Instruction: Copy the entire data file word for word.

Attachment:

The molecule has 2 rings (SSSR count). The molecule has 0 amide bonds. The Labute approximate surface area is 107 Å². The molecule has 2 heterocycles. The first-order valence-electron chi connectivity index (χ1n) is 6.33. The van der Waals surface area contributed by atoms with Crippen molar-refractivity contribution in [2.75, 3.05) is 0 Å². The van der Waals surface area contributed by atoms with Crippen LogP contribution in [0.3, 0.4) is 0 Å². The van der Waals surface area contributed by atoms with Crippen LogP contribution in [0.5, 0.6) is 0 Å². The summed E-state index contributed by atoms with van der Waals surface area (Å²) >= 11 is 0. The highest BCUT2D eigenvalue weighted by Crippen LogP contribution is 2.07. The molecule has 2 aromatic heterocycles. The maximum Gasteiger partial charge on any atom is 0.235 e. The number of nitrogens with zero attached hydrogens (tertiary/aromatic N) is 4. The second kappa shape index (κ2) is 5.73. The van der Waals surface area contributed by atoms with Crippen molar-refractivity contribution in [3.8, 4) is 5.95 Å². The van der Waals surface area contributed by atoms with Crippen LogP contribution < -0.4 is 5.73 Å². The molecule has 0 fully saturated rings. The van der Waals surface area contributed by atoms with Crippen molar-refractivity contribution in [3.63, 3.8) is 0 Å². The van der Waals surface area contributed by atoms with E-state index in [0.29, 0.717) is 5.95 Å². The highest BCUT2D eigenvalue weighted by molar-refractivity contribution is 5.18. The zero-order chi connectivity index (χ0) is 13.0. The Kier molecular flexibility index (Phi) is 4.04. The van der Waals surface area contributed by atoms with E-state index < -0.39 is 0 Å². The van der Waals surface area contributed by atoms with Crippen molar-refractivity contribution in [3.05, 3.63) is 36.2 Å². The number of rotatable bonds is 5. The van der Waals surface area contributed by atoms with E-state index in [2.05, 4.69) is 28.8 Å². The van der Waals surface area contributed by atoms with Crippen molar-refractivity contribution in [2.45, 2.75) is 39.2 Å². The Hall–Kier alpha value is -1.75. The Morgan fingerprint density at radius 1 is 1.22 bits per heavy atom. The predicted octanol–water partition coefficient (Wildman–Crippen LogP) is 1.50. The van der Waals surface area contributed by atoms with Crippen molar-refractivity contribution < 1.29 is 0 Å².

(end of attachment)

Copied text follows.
The molecule has 2 rings (SSSR count). The molecule has 0 amide bonds. The Labute approximate surface area is 107 Å². The molecule has 2 heterocycles. The first-order valence-electron chi connectivity index (χ1n) is 6.33. The van der Waals surface area contributed by atoms with Crippen molar-refractivity contribution in [2.75, 3.05) is 0 Å². The van der Waals surface area contributed by atoms with Crippen LogP contribution in [0.3, 0.4) is 0 Å². The van der Waals surface area contributed by atoms with Crippen LogP contribution in [0.5, 0.6) is 0 Å². The summed E-state index contributed by atoms with van der Waals surface area (Å²) >= 11 is 0. The highest BCUT2D eigenvalue weighted by Crippen LogP contribution is 2.07. The molecule has 2 aromatic heterocycles. The maximum Gasteiger partial charge on any atom is 0.235 e. The number of nitrogens with zero attached hydrogens (tertiary/aromatic N) is 4. The second kappa shape index (κ2) is 5.73. The van der Waals surface area contributed by atoms with Crippen molar-refractivity contribution in [3.8, 4) is 5.95 Å². The van der Waals surface area contributed by atoms with Crippen LogP contribution < -0.4 is 5.73 Å². The molecule has 0 fully saturated rings. The van der Waals surface area contributed by atoms with Crippen molar-refractivity contribution in [3.63, 3.8) is 0 Å². The van der Waals surface area contributed by atoms with E-state index in [0.29, 0.717) is 5.95 Å². The highest BCUT2D eigenvalue weighted by molar-refractivity contribution is 5.18. The zero-order chi connectivity index (χ0) is 13.0. The Kier molecular flexibility index (Phi) is 4.04. The van der Waals surface area contributed by atoms with E-state index < -0.39 is 0 Å². The van der Waals surface area contributed by atoms with Crippen molar-refractivity contribution in [3.05, 3.63) is 36.2 Å². The number of rotatable bonds is 5. The van der Waals surface area contributed by atoms with E-state index in [2.05, 4.69) is 28.8 Å². The van der Waals surface area contributed by atoms with Crippen molar-refractivity contribution in [2.45, 2.75) is 39.2 Å². The Hall–Kier alpha value is -1.75. The Morgan fingerprint density at radius 1 is 1.22 bits per heavy atom. The predicted octanol–water partition coefficient (Wildman–Crippen LogP) is 1.50. The van der Waals surface area contributed by atoms with Crippen molar-refractivity contribution < 1.29 is 0 Å².